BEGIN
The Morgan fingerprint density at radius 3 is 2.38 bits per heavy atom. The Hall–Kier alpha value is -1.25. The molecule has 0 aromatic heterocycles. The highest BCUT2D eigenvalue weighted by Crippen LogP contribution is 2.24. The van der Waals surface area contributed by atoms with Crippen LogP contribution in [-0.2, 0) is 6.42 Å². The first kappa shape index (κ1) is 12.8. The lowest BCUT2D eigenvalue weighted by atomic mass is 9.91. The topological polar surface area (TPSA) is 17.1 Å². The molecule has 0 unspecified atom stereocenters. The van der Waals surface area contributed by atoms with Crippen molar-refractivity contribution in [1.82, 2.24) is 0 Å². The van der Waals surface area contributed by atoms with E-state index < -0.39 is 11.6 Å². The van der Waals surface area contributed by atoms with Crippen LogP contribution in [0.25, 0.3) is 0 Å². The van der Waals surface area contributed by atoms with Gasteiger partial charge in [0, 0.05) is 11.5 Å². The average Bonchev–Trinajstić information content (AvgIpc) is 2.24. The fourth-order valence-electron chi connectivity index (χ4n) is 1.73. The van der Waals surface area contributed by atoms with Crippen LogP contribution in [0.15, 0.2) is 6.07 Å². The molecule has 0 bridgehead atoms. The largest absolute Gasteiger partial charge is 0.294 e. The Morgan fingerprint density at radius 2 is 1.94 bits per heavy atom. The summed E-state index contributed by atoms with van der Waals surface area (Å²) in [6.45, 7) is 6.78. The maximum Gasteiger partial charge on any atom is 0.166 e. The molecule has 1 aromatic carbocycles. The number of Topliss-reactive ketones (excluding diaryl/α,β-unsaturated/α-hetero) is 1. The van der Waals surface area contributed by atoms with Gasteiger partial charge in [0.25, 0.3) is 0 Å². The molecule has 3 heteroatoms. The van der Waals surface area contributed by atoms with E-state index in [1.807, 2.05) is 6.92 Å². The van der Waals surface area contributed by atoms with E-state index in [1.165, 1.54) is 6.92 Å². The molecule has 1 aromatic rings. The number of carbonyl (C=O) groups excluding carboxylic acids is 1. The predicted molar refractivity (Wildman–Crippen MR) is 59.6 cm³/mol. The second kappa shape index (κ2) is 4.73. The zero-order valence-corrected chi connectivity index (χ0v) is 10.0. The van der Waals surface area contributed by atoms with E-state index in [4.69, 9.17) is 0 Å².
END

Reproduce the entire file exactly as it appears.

The Morgan fingerprint density at radius 3 is 2.38 bits per heavy atom. The Hall–Kier alpha value is -1.25. The molecule has 0 aromatic heterocycles. The highest BCUT2D eigenvalue weighted by Crippen LogP contribution is 2.24. The van der Waals surface area contributed by atoms with Crippen LogP contribution in [-0.2, 0) is 6.42 Å². The first kappa shape index (κ1) is 12.8. The lowest BCUT2D eigenvalue weighted by atomic mass is 9.91. The topological polar surface area (TPSA) is 17.1 Å². The molecule has 0 unspecified atom stereocenters. The van der Waals surface area contributed by atoms with Crippen molar-refractivity contribution in [1.82, 2.24) is 0 Å². The van der Waals surface area contributed by atoms with E-state index < -0.39 is 11.6 Å². The van der Waals surface area contributed by atoms with Crippen LogP contribution in [0.25, 0.3) is 0 Å². The van der Waals surface area contributed by atoms with Gasteiger partial charge in [0, 0.05) is 11.5 Å². The average Bonchev–Trinajstić information content (AvgIpc) is 2.24. The fourth-order valence-electron chi connectivity index (χ4n) is 1.73. The van der Waals surface area contributed by atoms with Crippen LogP contribution in [0.15, 0.2) is 6.07 Å². The molecule has 0 bridgehead atoms. The largest absolute Gasteiger partial charge is 0.294 e. The Morgan fingerprint density at radius 2 is 1.94 bits per heavy atom. The summed E-state index contributed by atoms with van der Waals surface area (Å²) in [6.45, 7) is 6.78. The maximum Gasteiger partial charge on any atom is 0.166 e. The molecule has 1 aromatic carbocycles. The number of Topliss-reactive ketones (excluding diaryl/α,β-unsaturated/α-hetero) is 1. The van der Waals surface area contributed by atoms with Gasteiger partial charge in [0.25, 0.3) is 0 Å². The molecule has 3 heteroatoms. The van der Waals surface area contributed by atoms with E-state index in [1.807, 2.05) is 6.92 Å². The van der Waals surface area contributed by atoms with E-state index in [1.165, 1.54) is 6.92 Å². The molecule has 1 aromatic rings. The number of carbonyl (C=O) groups excluding carboxylic acids is 1. The predicted molar refractivity (Wildman–Crippen MR) is 59.6 cm³/mol. The second kappa shape index (κ2) is 4.73. The zero-order valence-corrected chi connectivity index (χ0v) is 10.0. The van der Waals surface area contributed by atoms with E-state index in [4.69, 9.17) is 0 Å².